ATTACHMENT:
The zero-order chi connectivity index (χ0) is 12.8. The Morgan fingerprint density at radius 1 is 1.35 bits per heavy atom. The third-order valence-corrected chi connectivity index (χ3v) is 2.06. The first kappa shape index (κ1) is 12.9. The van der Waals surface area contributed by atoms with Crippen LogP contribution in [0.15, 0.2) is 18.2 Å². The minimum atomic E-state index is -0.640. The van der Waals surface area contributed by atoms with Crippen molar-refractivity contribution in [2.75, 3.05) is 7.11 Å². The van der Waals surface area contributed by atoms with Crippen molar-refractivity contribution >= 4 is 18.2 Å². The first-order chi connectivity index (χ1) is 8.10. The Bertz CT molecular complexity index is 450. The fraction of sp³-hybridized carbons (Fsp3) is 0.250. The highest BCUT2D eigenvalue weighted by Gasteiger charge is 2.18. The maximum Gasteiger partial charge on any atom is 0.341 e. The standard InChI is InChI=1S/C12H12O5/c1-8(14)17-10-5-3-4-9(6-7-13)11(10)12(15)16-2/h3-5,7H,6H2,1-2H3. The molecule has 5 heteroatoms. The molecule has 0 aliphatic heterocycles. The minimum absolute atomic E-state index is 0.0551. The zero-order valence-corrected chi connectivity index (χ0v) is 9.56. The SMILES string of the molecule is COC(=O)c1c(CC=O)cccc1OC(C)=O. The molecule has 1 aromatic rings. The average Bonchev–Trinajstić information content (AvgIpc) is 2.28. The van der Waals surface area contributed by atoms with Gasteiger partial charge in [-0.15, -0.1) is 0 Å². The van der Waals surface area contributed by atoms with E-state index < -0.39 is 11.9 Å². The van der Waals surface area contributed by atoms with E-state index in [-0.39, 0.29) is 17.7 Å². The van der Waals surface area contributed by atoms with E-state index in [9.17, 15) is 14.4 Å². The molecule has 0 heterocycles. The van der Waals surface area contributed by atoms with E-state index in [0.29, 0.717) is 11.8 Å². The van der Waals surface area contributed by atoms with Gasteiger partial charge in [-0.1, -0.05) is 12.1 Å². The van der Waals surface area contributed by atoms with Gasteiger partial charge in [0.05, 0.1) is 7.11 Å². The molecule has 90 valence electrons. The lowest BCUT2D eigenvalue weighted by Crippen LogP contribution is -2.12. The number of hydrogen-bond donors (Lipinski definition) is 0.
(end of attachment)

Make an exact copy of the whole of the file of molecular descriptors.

The zero-order chi connectivity index (χ0) is 12.8. The Morgan fingerprint density at radius 1 is 1.35 bits per heavy atom. The third-order valence-corrected chi connectivity index (χ3v) is 2.06. The first kappa shape index (κ1) is 12.9. The van der Waals surface area contributed by atoms with Crippen LogP contribution in [0.15, 0.2) is 18.2 Å². The minimum atomic E-state index is -0.640. The van der Waals surface area contributed by atoms with Crippen molar-refractivity contribution in [2.75, 3.05) is 7.11 Å². The van der Waals surface area contributed by atoms with Crippen molar-refractivity contribution >= 4 is 18.2 Å². The first-order chi connectivity index (χ1) is 8.10. The Bertz CT molecular complexity index is 450. The fraction of sp³-hybridized carbons (Fsp3) is 0.250. The highest BCUT2D eigenvalue weighted by Gasteiger charge is 2.18. The maximum Gasteiger partial charge on any atom is 0.341 e. The standard InChI is InChI=1S/C12H12O5/c1-8(14)17-10-5-3-4-9(6-7-13)11(10)12(15)16-2/h3-5,7H,6H2,1-2H3. The molecule has 5 heteroatoms. The molecule has 0 aliphatic heterocycles. The minimum absolute atomic E-state index is 0.0551. The zero-order valence-corrected chi connectivity index (χ0v) is 9.56. The SMILES string of the molecule is COC(=O)c1c(CC=O)cccc1OC(C)=O. The molecule has 1 aromatic rings. The average Bonchev–Trinajstić information content (AvgIpc) is 2.28. The van der Waals surface area contributed by atoms with Gasteiger partial charge in [-0.15, -0.1) is 0 Å². The van der Waals surface area contributed by atoms with E-state index < -0.39 is 11.9 Å². The van der Waals surface area contributed by atoms with E-state index in [-0.39, 0.29) is 17.7 Å². The van der Waals surface area contributed by atoms with E-state index in [9.17, 15) is 14.4 Å². The molecule has 0 heterocycles. The van der Waals surface area contributed by atoms with E-state index in [0.29, 0.717) is 11.8 Å². The van der Waals surface area contributed by atoms with Gasteiger partial charge in [-0.1, -0.05) is 12.1 Å². The van der Waals surface area contributed by atoms with Gasteiger partial charge in [0.05, 0.1) is 7.11 Å². The molecule has 90 valence electrons. The lowest BCUT2D eigenvalue weighted by Crippen LogP contribution is -2.12. The number of hydrogen-bond donors (Lipinski definition) is 0.